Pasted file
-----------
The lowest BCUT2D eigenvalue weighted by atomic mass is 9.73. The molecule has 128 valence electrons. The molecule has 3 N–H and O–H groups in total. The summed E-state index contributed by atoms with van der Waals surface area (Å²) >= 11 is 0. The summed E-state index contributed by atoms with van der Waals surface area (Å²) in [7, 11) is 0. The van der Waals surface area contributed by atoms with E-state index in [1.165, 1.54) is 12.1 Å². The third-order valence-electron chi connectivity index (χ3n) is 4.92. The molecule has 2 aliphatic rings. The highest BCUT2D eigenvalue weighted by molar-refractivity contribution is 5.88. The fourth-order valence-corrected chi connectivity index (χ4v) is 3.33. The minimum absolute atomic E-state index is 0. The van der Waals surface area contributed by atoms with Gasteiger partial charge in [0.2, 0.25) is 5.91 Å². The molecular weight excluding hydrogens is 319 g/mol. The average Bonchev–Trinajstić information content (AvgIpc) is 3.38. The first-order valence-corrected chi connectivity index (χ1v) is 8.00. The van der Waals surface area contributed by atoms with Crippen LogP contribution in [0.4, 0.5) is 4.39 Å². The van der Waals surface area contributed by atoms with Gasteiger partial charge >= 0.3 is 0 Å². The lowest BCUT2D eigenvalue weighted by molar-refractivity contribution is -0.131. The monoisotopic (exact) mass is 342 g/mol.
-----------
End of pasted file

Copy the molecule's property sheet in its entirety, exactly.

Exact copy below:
The lowest BCUT2D eigenvalue weighted by atomic mass is 9.73. The molecule has 128 valence electrons. The molecule has 3 N–H and O–H groups in total. The summed E-state index contributed by atoms with van der Waals surface area (Å²) >= 11 is 0. The summed E-state index contributed by atoms with van der Waals surface area (Å²) in [7, 11) is 0. The van der Waals surface area contributed by atoms with E-state index in [1.165, 1.54) is 12.1 Å². The third-order valence-electron chi connectivity index (χ3n) is 4.92. The molecule has 2 aliphatic rings. The highest BCUT2D eigenvalue weighted by molar-refractivity contribution is 5.88. The fourth-order valence-corrected chi connectivity index (χ4v) is 3.33. The minimum absolute atomic E-state index is 0. The van der Waals surface area contributed by atoms with Gasteiger partial charge in [0.2, 0.25) is 5.91 Å². The molecular weight excluding hydrogens is 319 g/mol. The average Bonchev–Trinajstić information content (AvgIpc) is 3.38. The first-order valence-corrected chi connectivity index (χ1v) is 8.00. The van der Waals surface area contributed by atoms with Crippen LogP contribution in [0.4, 0.5) is 4.39 Å². The van der Waals surface area contributed by atoms with Gasteiger partial charge >= 0.3 is 0 Å². The lowest BCUT2D eigenvalue weighted by molar-refractivity contribution is -0.131. The monoisotopic (exact) mass is 342 g/mol.